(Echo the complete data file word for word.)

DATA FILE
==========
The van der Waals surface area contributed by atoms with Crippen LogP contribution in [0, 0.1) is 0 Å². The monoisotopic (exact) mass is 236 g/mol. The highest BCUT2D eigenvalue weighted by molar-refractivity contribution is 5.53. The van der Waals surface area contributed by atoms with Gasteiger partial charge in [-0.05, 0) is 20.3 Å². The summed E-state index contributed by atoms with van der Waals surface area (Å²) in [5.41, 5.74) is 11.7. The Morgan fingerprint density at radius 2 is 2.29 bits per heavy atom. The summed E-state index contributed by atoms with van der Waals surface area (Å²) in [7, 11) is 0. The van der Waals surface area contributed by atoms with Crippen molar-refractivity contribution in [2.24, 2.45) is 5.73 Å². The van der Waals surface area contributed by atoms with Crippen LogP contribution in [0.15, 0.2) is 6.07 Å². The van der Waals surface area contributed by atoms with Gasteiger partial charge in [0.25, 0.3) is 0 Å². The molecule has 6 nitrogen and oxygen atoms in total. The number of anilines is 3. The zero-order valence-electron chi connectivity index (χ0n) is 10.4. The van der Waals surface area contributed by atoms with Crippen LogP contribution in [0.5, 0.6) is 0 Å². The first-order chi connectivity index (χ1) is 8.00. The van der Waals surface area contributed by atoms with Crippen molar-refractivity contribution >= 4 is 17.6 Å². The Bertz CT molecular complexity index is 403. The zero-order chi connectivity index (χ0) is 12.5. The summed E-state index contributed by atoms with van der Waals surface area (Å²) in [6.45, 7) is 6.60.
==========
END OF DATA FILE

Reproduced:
The van der Waals surface area contributed by atoms with Crippen LogP contribution in [0, 0.1) is 0 Å². The monoisotopic (exact) mass is 236 g/mol. The highest BCUT2D eigenvalue weighted by molar-refractivity contribution is 5.53. The van der Waals surface area contributed by atoms with Gasteiger partial charge in [-0.05, 0) is 20.3 Å². The summed E-state index contributed by atoms with van der Waals surface area (Å²) in [5.41, 5.74) is 11.7. The Morgan fingerprint density at radius 2 is 2.29 bits per heavy atom. The summed E-state index contributed by atoms with van der Waals surface area (Å²) in [7, 11) is 0. The van der Waals surface area contributed by atoms with Crippen molar-refractivity contribution in [2.24, 2.45) is 5.73 Å². The van der Waals surface area contributed by atoms with Crippen LogP contribution in [0.15, 0.2) is 6.07 Å². The van der Waals surface area contributed by atoms with Gasteiger partial charge in [0.25, 0.3) is 0 Å². The molecule has 6 nitrogen and oxygen atoms in total. The number of anilines is 3. The zero-order valence-electron chi connectivity index (χ0n) is 10.4. The van der Waals surface area contributed by atoms with Crippen LogP contribution in [0.5, 0.6) is 0 Å². The first-order chi connectivity index (χ1) is 8.00. The van der Waals surface area contributed by atoms with Crippen molar-refractivity contribution >= 4 is 17.6 Å². The Bertz CT molecular complexity index is 403. The zero-order chi connectivity index (χ0) is 12.5. The summed E-state index contributed by atoms with van der Waals surface area (Å²) in [6.45, 7) is 6.60.